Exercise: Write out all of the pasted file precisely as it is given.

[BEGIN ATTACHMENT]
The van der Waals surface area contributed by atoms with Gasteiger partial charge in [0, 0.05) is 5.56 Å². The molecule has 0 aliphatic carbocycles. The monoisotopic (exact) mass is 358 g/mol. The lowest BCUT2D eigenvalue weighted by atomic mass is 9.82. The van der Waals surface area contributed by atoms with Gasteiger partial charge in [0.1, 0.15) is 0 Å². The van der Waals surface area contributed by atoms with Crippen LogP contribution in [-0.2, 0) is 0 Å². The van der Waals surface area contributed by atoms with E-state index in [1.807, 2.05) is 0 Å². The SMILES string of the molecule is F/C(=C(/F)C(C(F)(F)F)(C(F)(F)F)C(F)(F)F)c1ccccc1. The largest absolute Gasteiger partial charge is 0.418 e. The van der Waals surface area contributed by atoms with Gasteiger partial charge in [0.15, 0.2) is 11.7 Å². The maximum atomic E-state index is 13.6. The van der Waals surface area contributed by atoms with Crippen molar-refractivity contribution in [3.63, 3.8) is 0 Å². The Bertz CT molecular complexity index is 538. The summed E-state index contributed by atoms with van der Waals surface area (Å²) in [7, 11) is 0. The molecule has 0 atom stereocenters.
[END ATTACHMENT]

The van der Waals surface area contributed by atoms with Gasteiger partial charge in [0, 0.05) is 5.56 Å². The molecule has 0 aliphatic carbocycles. The monoisotopic (exact) mass is 358 g/mol. The lowest BCUT2D eigenvalue weighted by atomic mass is 9.82. The van der Waals surface area contributed by atoms with Gasteiger partial charge in [0.1, 0.15) is 0 Å². The van der Waals surface area contributed by atoms with Crippen LogP contribution in [-0.2, 0) is 0 Å². The van der Waals surface area contributed by atoms with E-state index in [1.807, 2.05) is 0 Å². The SMILES string of the molecule is F/C(=C(/F)C(C(F)(F)F)(C(F)(F)F)C(F)(F)F)c1ccccc1. The largest absolute Gasteiger partial charge is 0.418 e. The van der Waals surface area contributed by atoms with Gasteiger partial charge in [0.15, 0.2) is 11.7 Å². The maximum atomic E-state index is 13.6. The van der Waals surface area contributed by atoms with Crippen molar-refractivity contribution in [3.63, 3.8) is 0 Å². The Bertz CT molecular complexity index is 538. The summed E-state index contributed by atoms with van der Waals surface area (Å²) in [7, 11) is 0. The molecule has 0 atom stereocenters.